Informing their formative years…
As a parent or a teacher, it is all too easy to look back on your own teenage years and play down the experience. For most, the confusion, angst, experimentation and brushes with the wrong side of right were no more than the normal passage of 8 years old into your early 20s. Others, however, battled through traumas of a far more serious kind and became subject to circumstances that would deeply affect their forever after.
Whatever the details of your journey into adulthood, the reality is that we were all shaped by it, changed by it, and are the people we became because of large elements of how it treated us. For better or worse, our formative years almost certainly moulded us more than we remember.
The information age takes teenage life to another level
What no one born before 1995 will have are childhood memories of are concepts like cyber-bullying, peer pressure on a 24/7 scale, and the ever-present need to be ‘liked’. Surely, the information age is forcing today’s children to grow up faster than ever before. The question is – how well equipped are we to handle their situations?
Of course, teenagers have always been teenagers, and despite today’s technological landscape the majority will find a way through no matter what the playing field presents. But what about the quiet ones, the brave faces and those who will harbour hurt for years? How well equipped are you to recognise the symptoms, unlock the conversation and apply a listening ear to the solution?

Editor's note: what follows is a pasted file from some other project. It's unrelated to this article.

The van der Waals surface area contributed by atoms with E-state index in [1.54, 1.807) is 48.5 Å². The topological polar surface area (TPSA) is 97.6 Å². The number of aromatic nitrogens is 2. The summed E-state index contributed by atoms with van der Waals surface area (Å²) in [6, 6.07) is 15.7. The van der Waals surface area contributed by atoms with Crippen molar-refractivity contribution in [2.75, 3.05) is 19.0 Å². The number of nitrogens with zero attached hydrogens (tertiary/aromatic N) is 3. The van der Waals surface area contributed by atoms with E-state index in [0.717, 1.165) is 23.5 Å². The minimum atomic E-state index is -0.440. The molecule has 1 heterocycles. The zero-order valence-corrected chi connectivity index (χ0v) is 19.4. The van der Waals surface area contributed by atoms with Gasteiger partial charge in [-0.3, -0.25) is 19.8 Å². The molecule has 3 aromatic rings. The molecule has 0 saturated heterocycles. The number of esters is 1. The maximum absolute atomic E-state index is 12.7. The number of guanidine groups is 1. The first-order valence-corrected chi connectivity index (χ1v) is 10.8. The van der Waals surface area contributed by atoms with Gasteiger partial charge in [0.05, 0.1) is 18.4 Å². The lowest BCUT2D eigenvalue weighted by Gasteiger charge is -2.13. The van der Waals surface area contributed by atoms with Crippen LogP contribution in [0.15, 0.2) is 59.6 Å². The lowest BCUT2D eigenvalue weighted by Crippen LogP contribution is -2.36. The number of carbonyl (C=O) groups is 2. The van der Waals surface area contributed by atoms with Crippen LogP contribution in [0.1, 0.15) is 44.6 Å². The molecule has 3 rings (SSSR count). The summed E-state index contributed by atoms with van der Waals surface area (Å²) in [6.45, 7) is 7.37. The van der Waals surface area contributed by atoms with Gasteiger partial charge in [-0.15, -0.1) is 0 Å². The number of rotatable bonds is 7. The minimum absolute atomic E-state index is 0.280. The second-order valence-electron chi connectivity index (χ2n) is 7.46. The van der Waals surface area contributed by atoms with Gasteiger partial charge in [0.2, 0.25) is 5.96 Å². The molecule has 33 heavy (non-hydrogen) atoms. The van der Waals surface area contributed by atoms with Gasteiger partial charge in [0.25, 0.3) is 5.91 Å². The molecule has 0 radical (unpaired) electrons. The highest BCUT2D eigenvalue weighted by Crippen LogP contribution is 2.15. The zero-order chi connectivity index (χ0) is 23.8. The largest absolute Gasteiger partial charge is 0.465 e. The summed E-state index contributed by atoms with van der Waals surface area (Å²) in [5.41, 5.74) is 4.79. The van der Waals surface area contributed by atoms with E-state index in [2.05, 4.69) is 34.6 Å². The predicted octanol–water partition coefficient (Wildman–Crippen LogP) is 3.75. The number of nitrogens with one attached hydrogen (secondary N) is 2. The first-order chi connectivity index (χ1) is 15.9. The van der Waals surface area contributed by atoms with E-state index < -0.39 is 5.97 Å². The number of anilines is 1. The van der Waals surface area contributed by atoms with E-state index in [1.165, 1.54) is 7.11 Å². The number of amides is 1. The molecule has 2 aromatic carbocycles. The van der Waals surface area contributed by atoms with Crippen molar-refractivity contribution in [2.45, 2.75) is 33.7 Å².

Anxiety, losing sleep, skipping school, and sticking to their room are all signs of a teenager in trouble. These early warnings, and many others besides, have not changed in decades – it is just that the pressures that cause and enhance them are far greater than ever before. Social media, SATs, looking good, fitting in, phone addictions and digital isolation are just some of the causes – and most parents and teachers, simply do not understand.
What can you do?
The truth is that the issues facing today's 8 to 20-year olds are not all that different to the ones faced by the parents and teachers who want the best for them. But the rules for this generation have changed and the high-tech influences have turned the problem up tenfold.
One thing that has not changed is that children will rarely talk to their parents as the first port of call. The tragic fact is that those who love them the most are usually the last to know. And that is only when the problems erupt – or worse. Teachers present a better option, but even the most emotionally attuned are juggling their own life pressures and the best will in the world cannot create any more time.
As you may have read in my previous blog post, I am now turning my attention, experience and learning towards this ‘oh so’ important group of people. They are our future and they need our hearts and understanding today. Since the term ‘teenager’ was first associated with a slammed bedroom door the answer has always been the same. Introduce them to a highly trained, independent ear, who won’t judge – but listens, and who won’t budge – just stay the course and make a difference.
If you know a teenager in need of some support, or parents and teachers at the end of their tether – get in touch and find out more about what I do…